How Do You Ensure a Great Vacation?

What do I call a great WDW vacation? Based on past visits, it’s usually one where my pre-vacation expectations match or surpass the actual experience. I think expectation is the important word here. It means I’m completely capable of having a great visit provided I set reasonable expectations.

So how do I do that?

First, I take Disney Parks marketing for what it is….marketing.

Disney Parks Sample Commercial

No one does a better job of marketing their product than Disney. At the same time, no one creates a more unrealistic expectations of their product better than Disney. A Disney Parks commercial can totally convince me Mickey and Minnie plan to watch fireworks with my family on our next visit. So while WDW is pretty magical…it’s not quite the version of magical the marketing suggests.

Second, I resist the urge to stretch my budget beyond comfortability.

It’s simple – the more money I sink into a vacation, the higher my expectations are.

That said, I always choose the “get in the door” cost option and and hope expectations are surpassed. This rather than over-spend and expect more than is likely to be delivered.

For example, I always book the cheapest category room and hope for a free upgrade rather than paying for the upgrade and risk disappointment when the it’s not exactly what I expected.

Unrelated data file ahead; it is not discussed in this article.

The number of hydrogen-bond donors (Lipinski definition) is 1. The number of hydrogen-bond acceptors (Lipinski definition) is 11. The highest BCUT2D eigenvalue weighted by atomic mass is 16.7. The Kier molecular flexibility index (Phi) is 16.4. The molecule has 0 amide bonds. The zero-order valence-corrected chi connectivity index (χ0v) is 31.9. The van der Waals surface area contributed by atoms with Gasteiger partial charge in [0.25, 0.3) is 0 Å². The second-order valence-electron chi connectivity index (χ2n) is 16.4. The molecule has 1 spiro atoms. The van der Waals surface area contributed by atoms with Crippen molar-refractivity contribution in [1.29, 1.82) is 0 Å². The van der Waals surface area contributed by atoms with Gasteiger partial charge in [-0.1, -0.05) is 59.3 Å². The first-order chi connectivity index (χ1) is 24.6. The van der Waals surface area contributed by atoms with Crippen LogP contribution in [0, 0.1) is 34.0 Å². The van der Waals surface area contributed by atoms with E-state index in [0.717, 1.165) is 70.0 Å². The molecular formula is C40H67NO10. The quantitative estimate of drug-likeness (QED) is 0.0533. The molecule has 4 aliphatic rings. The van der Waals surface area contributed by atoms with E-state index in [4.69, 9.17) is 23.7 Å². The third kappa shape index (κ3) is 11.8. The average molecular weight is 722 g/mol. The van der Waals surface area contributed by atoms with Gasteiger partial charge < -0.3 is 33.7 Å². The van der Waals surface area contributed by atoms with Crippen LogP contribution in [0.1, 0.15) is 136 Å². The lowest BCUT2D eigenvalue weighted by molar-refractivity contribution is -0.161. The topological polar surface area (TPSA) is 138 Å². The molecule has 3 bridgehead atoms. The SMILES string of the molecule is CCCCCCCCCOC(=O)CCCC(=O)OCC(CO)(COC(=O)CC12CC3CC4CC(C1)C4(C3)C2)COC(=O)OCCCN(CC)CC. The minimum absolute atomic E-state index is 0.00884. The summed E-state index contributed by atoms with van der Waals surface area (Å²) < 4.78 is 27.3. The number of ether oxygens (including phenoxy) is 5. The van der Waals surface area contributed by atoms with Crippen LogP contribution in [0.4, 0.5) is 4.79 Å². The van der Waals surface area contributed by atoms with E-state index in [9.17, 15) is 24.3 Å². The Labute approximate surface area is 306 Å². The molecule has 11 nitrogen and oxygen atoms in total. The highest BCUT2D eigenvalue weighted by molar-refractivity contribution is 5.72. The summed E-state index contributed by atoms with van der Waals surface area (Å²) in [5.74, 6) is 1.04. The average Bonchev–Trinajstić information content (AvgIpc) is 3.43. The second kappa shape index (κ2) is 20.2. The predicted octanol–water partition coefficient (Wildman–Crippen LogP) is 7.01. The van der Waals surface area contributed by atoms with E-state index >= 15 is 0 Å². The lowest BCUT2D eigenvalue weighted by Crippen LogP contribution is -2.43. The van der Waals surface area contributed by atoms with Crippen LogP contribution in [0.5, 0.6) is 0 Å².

With costs continually on the rise (e.g. hotel, tickets, food, etc.), one thing I struggle with is paying more for each subsequent WDW visit- even if it’s virtually the same as the last visit. The increased cost results in increased expectations – expectations that simply can’t be met at some point.

How do I mitigate? I basically make every non-meaningful budget cut and/or dig for every discount option I can. Beyond that, I accept that fact that as WDW demand continues to increase so will too the cost of going.

Third, I keep up the research.

Hollywood Studios Sample Wait Time Data. - Thrill-data.com
Hollywood Studios Sample Wait Time Data. – Thrill-data.com

I’ve never gotten to the end of a vacation and said “wow, I really over researched that one”. The point of research within the context of the discussion here is making sure I’m reasonable in my planning.

This goes double for WDW frequent flyers who risk assuming today is operationally the same as yesterday at the parks.

For example, if I check wait time data and realize wait times for a particular attraction has recently sky-rocketed, I can budget both my time and expectations accordingly. I can also avoid that “sticker shock” moment in the parks.

Finally, I try to account for reality.

At the end of the day, I’m visiting a vacation destination alongside thousands of other folks generally with the same goal I have – the perfect trip. Inevitably, those goals collide – or boarding passes for Rise of Resistance wouldn’t be gone in a matter of seconds each morning. Said another way, friction and frustration in-between the fun is just the nature of visiting a wildly popular theme park – something I try to account for in my expectations.

So how do you keep expectations in check? Is the takeaway go cheap, keep your expectations in the gutter and you’ll have a good time? Nah. I just think it’s a good to keep balanced expectations so you have a chance at a great WDW vacation.

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